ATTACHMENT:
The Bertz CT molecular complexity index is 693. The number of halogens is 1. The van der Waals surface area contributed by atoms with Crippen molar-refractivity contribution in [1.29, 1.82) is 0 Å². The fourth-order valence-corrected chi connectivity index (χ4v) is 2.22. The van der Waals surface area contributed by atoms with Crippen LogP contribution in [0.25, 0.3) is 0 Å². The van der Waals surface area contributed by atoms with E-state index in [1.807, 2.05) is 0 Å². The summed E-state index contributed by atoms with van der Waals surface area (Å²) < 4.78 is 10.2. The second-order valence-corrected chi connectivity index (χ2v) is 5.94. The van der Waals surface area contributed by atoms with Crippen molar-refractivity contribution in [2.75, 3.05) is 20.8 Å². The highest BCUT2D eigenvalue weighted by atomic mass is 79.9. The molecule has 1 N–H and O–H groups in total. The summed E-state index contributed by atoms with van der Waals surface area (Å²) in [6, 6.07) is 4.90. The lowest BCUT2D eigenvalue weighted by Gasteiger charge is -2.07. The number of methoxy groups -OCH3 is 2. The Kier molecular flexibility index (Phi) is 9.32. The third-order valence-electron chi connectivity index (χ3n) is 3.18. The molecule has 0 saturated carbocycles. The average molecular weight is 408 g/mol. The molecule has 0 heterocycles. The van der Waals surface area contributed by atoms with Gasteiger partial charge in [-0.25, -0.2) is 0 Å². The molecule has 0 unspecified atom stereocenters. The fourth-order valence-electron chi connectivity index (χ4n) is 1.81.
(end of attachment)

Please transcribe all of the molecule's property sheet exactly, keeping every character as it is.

The Bertz CT molecular complexity index is 693. The number of halogens is 1. The van der Waals surface area contributed by atoms with Crippen molar-refractivity contribution in [1.29, 1.82) is 0 Å². The fourth-order valence-corrected chi connectivity index (χ4v) is 2.22. The van der Waals surface area contributed by atoms with Crippen LogP contribution in [0.25, 0.3) is 0 Å². The van der Waals surface area contributed by atoms with E-state index in [1.807, 2.05) is 0 Å². The summed E-state index contributed by atoms with van der Waals surface area (Å²) < 4.78 is 10.2. The second-order valence-corrected chi connectivity index (χ2v) is 5.94. The van der Waals surface area contributed by atoms with Crippen molar-refractivity contribution in [2.75, 3.05) is 20.8 Å². The highest BCUT2D eigenvalue weighted by atomic mass is 79.9. The molecule has 1 N–H and O–H groups in total. The summed E-state index contributed by atoms with van der Waals surface area (Å²) in [6, 6.07) is 4.90. The lowest BCUT2D eigenvalue weighted by Gasteiger charge is -2.07. The number of methoxy groups -OCH3 is 2. The Kier molecular flexibility index (Phi) is 9.32. The third-order valence-electron chi connectivity index (χ3n) is 3.18. The molecule has 0 saturated carbocycles. The average molecular weight is 408 g/mol. The molecule has 0 heterocycles. The van der Waals surface area contributed by atoms with Gasteiger partial charge in [-0.25, -0.2) is 0 Å². The molecule has 0 unspecified atom stereocenters. The fourth-order valence-electron chi connectivity index (χ4n) is 1.81.